Hannes Baumann and his research team sampling silversides with a beach seine in Mumford Cove, CT. (Chris Murray/UConn Photo)

The world’s oceans are an enormous, interconnected system. A piece of driftwood that breaks off in the Indian Ocean could eventually wash ashore halfway around the world along the North Pacific coast.

The lack of natural barriers to divide ocean communities was formerly believed to prevent the development of localized genetic adaptations for specific habitats due to the ample opportunities for genetic mixing between populations. However, new research has shown that many marine species have evolved to have specific adaptations that allow each population to be best suited to its particular habitat.

Yet, little is still known about the genomic mechanisms that enable divergent adaptations where organisms are still subject to ongoing mixing of populations.

Hannes Baumann, an assistant professor in the University of Connecticut’s Department of Marine Sciences is the co-PI on a project which has received more than $325,000 from the National Science Foundation for a collaborative project to study this perplexing phenomenon with Nina Therkildsen, PI on this project and assistant professor of natural resources at Cornell University. The total funding for this project is$1.2 million over three years.

Baumann and Therkildsen’s project will begin by characterizing genome-wide patterns of differentiation in silverside fish populations. The silverside exhibits a remarkable degree of local adaptation for several traits including growth rates.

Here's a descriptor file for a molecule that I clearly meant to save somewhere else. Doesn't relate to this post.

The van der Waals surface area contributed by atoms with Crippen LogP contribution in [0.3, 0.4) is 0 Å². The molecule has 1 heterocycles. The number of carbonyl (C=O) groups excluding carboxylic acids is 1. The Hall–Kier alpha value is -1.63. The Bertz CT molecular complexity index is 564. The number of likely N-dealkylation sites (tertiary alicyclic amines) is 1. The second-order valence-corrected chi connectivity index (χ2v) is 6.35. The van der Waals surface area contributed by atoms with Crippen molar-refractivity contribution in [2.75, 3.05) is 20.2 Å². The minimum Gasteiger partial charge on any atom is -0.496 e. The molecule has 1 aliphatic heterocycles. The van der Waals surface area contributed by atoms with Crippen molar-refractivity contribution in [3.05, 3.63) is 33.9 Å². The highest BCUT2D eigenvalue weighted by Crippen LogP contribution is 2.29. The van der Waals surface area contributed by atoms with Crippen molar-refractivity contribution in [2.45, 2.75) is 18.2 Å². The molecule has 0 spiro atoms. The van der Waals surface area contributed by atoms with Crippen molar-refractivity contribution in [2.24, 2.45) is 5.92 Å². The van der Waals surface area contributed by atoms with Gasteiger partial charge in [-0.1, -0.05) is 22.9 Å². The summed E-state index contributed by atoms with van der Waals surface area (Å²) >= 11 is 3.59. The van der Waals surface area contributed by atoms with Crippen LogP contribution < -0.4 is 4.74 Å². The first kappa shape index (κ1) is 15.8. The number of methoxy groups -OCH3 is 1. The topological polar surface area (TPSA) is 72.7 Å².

“Silversides may look inconspicuous, but they have been famous ecological and evolutionary models for decades,” Baumann says. “I have long dreamed to help decipher the genome of this species and thereby unlock the molecular workings of local adaptation – a dream that will now come true.”

The team will identify places in the silverside’s genome that are under divergent selection. The researchers will also look at allele frequencies, the genetic variations that lead to the appearance of different features, in various environments to determine which traits appear to be selected in particular environments.

By identifying which areas of the genome are subject to local selection and adaptation, Baumann and Therkildsen will be able to build a better base of knowledge about how marine organisms are able to obtain local adaptations in the face of ongoing population mixing as they migrate throughout waterways as part of their seasonal movement patterns.

This research will be the most comprehensive assessment to date of the genomic basis for local adaptations in oceans, and is critical to developing understanding of how marine organisms may be able to respond to rapid environmental change. This study could provide important information about the ability of marine organisms to survive as our oceans warm, become more acidic, and elements of the marine food web change.

This project is NSF number: 1756751.

Baumann received his Ph.D. in fisheries biology from the University of Hamburg in 2006. His research focuses on how fish populations are adapted to the natural variability in their environments and how they react to changes to their environments.

By Anna Zarra Aldrich | Story courtesy of UConn Today

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